I understand that it is in the interest of a company to sell shares initially: It is a good way to get money to invest and grow.

But once the shares are “out there”, why should the company care about their value? Is there any concrete benefit to the company of its own shares rising in price?

(This is, in a way, the dual question to this question.)

  • Re: "initially" is your clue. My older answer in a nutshell: Companies may first go to market through an IPO (Initial Public Offering), but they aren't limited to raising money that single one and only time. While the IPO tends to be a headline event that's easy to notice, secondary offerings and takeover proposals that use company stock as currency are more frequent. Jun 2, 2015 at 12:12
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    I'll also add that the directors of a corporation have a duty (in the legal sense) to their shareholders, similar to what I wrote in this other answer, and completely ignoring the share price could constitute neglect of that duty. Jun 2, 2015 at 12:19

1 Answer 1


After the initial public offering, the company can raise money by selling more stock (equity financing) or selling debt (e.g. borrowing money). If a company's stock price is high, they can raise money with equity financing on more favorable terms. When companies raise money with equity financing, they create new shares and dilute the existing shareholders, so the number of shares outstanding is not fixed.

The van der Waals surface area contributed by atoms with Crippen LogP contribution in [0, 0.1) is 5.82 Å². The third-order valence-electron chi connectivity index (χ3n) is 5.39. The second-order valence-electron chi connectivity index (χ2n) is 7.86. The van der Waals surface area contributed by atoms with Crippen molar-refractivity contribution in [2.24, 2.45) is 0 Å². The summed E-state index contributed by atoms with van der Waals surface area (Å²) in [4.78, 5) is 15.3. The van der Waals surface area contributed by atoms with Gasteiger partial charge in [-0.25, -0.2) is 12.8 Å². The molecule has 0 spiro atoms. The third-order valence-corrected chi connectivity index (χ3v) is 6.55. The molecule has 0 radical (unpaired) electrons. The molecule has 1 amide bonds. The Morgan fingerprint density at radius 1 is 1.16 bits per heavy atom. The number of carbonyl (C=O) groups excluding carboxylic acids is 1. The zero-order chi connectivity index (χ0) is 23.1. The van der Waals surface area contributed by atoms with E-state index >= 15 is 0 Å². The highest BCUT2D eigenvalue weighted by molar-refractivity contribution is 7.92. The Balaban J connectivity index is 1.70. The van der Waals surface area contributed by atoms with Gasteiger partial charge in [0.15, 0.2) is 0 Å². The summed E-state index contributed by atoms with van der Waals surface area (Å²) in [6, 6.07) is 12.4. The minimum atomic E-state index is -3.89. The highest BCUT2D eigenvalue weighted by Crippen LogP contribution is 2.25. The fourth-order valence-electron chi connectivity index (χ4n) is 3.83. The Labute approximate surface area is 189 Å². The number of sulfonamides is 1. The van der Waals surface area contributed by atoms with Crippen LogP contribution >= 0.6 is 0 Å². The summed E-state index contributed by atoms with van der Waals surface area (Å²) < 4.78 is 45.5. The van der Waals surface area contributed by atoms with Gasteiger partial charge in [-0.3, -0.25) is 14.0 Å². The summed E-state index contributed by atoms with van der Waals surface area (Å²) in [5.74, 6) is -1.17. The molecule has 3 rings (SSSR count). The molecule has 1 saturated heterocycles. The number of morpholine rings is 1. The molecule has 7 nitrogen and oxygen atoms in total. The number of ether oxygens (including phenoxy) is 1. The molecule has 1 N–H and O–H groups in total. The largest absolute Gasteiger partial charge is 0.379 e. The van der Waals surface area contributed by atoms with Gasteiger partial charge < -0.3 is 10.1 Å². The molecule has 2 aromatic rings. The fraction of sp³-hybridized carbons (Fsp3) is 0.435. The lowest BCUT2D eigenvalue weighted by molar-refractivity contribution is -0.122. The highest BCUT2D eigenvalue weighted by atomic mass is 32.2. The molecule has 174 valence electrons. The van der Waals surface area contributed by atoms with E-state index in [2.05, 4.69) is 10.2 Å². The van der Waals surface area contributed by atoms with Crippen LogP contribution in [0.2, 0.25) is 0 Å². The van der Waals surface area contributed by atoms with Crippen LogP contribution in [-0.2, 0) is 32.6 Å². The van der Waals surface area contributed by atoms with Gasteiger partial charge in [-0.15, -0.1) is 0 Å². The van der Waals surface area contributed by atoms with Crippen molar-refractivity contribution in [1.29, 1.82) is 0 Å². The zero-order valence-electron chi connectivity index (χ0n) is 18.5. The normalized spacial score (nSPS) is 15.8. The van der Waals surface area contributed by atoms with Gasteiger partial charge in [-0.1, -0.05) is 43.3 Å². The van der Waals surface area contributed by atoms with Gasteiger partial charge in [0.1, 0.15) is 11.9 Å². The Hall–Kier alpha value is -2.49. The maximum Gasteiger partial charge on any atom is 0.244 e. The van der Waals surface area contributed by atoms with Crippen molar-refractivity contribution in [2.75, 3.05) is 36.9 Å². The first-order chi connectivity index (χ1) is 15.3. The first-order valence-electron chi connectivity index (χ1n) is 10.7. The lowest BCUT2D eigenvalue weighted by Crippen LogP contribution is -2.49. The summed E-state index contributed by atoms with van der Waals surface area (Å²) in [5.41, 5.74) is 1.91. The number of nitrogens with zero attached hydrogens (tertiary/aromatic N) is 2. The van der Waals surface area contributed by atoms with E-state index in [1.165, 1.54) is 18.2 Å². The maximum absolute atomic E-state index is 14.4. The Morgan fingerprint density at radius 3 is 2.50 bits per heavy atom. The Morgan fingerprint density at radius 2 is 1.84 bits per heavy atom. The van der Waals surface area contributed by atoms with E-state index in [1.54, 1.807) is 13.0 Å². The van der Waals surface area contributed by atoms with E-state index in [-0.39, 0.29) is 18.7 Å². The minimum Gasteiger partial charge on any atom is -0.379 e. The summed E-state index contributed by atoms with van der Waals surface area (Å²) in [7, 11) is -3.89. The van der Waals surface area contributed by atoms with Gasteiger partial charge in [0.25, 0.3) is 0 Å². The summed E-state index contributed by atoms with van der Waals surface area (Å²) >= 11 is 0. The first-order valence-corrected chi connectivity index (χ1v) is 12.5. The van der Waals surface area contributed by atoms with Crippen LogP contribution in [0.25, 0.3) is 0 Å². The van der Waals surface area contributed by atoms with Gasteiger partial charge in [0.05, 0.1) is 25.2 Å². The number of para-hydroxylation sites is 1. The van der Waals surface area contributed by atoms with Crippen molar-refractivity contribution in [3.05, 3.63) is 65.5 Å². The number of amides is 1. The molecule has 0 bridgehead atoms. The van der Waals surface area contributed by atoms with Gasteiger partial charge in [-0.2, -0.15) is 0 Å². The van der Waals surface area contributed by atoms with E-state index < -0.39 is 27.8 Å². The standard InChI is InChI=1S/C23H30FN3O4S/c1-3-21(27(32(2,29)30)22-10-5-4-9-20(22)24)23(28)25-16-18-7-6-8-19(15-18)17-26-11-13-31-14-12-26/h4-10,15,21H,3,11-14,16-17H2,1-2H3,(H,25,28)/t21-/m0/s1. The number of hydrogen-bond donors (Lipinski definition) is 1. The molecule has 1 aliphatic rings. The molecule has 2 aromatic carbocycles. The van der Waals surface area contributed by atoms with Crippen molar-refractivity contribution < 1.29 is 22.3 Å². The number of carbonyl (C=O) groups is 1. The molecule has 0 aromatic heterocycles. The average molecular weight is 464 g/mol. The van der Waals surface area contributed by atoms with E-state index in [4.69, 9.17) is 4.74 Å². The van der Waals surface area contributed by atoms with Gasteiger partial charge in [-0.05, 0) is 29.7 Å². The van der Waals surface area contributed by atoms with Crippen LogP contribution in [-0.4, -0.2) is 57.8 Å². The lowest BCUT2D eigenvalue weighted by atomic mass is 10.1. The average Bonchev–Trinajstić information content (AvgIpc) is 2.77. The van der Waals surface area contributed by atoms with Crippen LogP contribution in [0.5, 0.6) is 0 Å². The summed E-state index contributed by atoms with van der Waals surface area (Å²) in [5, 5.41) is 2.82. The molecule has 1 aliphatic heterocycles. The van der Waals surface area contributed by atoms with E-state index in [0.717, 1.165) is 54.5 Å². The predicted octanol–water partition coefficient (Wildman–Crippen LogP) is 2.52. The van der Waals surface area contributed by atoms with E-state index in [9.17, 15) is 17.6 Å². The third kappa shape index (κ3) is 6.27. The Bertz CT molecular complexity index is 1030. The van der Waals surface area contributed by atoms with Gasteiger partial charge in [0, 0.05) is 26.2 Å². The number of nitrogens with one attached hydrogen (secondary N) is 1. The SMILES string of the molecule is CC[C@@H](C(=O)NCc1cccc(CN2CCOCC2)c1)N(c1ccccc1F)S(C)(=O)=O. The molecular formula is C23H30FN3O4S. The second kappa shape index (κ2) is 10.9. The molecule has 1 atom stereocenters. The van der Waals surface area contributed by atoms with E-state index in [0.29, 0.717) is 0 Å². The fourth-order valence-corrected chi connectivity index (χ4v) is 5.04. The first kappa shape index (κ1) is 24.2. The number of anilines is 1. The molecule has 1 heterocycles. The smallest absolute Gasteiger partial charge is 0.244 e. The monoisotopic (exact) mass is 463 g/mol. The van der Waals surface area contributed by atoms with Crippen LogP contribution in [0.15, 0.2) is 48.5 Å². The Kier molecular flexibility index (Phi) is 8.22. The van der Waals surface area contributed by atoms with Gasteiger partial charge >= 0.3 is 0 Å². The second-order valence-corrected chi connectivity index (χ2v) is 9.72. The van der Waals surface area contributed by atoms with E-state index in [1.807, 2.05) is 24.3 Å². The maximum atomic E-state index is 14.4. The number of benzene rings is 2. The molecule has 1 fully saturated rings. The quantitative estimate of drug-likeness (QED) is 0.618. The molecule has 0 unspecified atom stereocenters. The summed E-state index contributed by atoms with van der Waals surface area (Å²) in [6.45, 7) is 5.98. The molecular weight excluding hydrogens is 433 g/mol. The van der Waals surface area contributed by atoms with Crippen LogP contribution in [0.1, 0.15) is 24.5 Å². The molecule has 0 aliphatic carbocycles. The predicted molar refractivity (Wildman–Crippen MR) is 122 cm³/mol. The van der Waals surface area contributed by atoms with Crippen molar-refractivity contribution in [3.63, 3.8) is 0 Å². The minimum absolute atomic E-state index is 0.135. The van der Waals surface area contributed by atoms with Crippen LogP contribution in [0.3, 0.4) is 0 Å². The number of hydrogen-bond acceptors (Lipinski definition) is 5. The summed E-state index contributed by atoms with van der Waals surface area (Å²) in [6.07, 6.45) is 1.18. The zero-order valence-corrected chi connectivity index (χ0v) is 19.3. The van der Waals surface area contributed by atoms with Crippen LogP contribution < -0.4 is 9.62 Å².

Companies can also return money to shareholders by buying their own equity, and this is called a share repurchase. It's best for companies to repurchase their shared when their stock price is low, but "American companies have a terrible track record of buying their own shares high and selling them low."

The management of a company typically likes a rising stock price, so their stock options are more valuable and they can justify bigger pay packages.

  • Also, if stock price drops too low, takeover becomes too easy. Remember, shares have voting rights.
    – keshlam
    Jun 3, 2015 at 5:03

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